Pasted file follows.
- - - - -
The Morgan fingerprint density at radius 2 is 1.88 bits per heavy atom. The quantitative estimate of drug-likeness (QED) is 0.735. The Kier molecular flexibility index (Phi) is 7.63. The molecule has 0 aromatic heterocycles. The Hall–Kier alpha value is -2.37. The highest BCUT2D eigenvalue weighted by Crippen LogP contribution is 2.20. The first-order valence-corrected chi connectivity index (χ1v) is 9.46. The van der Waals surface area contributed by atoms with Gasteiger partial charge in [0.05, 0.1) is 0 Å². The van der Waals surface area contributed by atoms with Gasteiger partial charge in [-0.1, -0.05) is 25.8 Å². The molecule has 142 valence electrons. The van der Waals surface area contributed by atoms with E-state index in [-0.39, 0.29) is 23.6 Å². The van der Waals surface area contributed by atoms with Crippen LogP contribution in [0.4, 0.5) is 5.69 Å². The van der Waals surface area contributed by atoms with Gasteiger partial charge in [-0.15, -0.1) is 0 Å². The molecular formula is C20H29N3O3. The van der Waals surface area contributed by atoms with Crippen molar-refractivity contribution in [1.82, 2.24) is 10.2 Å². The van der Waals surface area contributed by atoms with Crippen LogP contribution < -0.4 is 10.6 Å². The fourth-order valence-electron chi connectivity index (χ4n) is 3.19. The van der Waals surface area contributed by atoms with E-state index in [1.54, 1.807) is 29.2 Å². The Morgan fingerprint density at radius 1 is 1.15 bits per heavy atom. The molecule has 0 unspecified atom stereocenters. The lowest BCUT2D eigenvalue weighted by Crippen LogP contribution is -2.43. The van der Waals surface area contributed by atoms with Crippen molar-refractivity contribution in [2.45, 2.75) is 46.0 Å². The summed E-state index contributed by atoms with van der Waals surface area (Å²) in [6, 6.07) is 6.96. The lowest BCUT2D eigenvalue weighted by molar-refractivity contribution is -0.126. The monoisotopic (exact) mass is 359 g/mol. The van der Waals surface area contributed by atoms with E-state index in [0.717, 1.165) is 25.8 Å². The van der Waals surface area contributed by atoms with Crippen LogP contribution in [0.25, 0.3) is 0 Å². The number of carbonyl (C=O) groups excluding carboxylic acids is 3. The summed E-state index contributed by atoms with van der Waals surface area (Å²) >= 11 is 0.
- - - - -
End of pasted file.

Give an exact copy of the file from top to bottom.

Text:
The Morgan fingerprint density at radius 2 is 1.88 bits per heavy atom. The quantitative estimate of drug-likeness (QED) is 0.735. The Kier molecular flexibility index (Phi) is 7.63. The molecule has 0 aromatic heterocycles. The Hall–Kier alpha value is -2.37. The highest BCUT2D eigenvalue weighted by Crippen LogP contribution is 2.20. The first-order valence-corrected chi connectivity index (χ1v) is 9.46. The van der Waals surface area contributed by atoms with Gasteiger partial charge in [0.05, 0.1) is 0 Å². The van der Waals surface area contributed by atoms with Gasteiger partial charge in [-0.1, -0.05) is 25.8 Å². The molecule has 142 valence electrons. The van der Waals surface area contributed by atoms with E-state index in [-0.39, 0.29) is 23.6 Å². The van der Waals surface area contributed by atoms with Crippen LogP contribution in [0.4, 0.5) is 5.69 Å². The van der Waals surface area contributed by atoms with Gasteiger partial charge in [-0.15, -0.1) is 0 Å². The molecular formula is C20H29N3O3. The van der Waals surface area contributed by atoms with Crippen molar-refractivity contribution in [1.82, 2.24) is 10.2 Å². The van der Waals surface area contributed by atoms with Crippen LogP contribution < -0.4 is 10.6 Å². The fourth-order valence-electron chi connectivity index (χ4n) is 3.19. The van der Waals surface area contributed by atoms with E-state index in [1.54, 1.807) is 29.2 Å². The Morgan fingerprint density at radius 1 is 1.15 bits per heavy atom. The molecule has 0 unspecified atom stereocenters. The lowest BCUT2D eigenvalue weighted by Crippen LogP contribution is -2.43. The van der Waals surface area contributed by atoms with Crippen molar-refractivity contribution in [2.45, 2.75) is 46.0 Å². The summed E-state index contributed by atoms with van der Waals surface area (Å²) in [6, 6.07) is 6.96. The lowest BCUT2D eigenvalue weighted by molar-refractivity contribution is -0.126. The monoisotopic (exact) mass is 359 g/mol. The van der Waals surface area contributed by atoms with E-state index in [0.717, 1.165) is 25.8 Å². The van der Waals surface area contributed by atoms with Crippen LogP contribution in [0.25, 0.3) is 0 Å². The number of carbonyl (C=O) groups excluding carboxylic acids is 3. The summed E-state index contributed by atoms with van der Waals surface area (Å²) >= 11 is 0.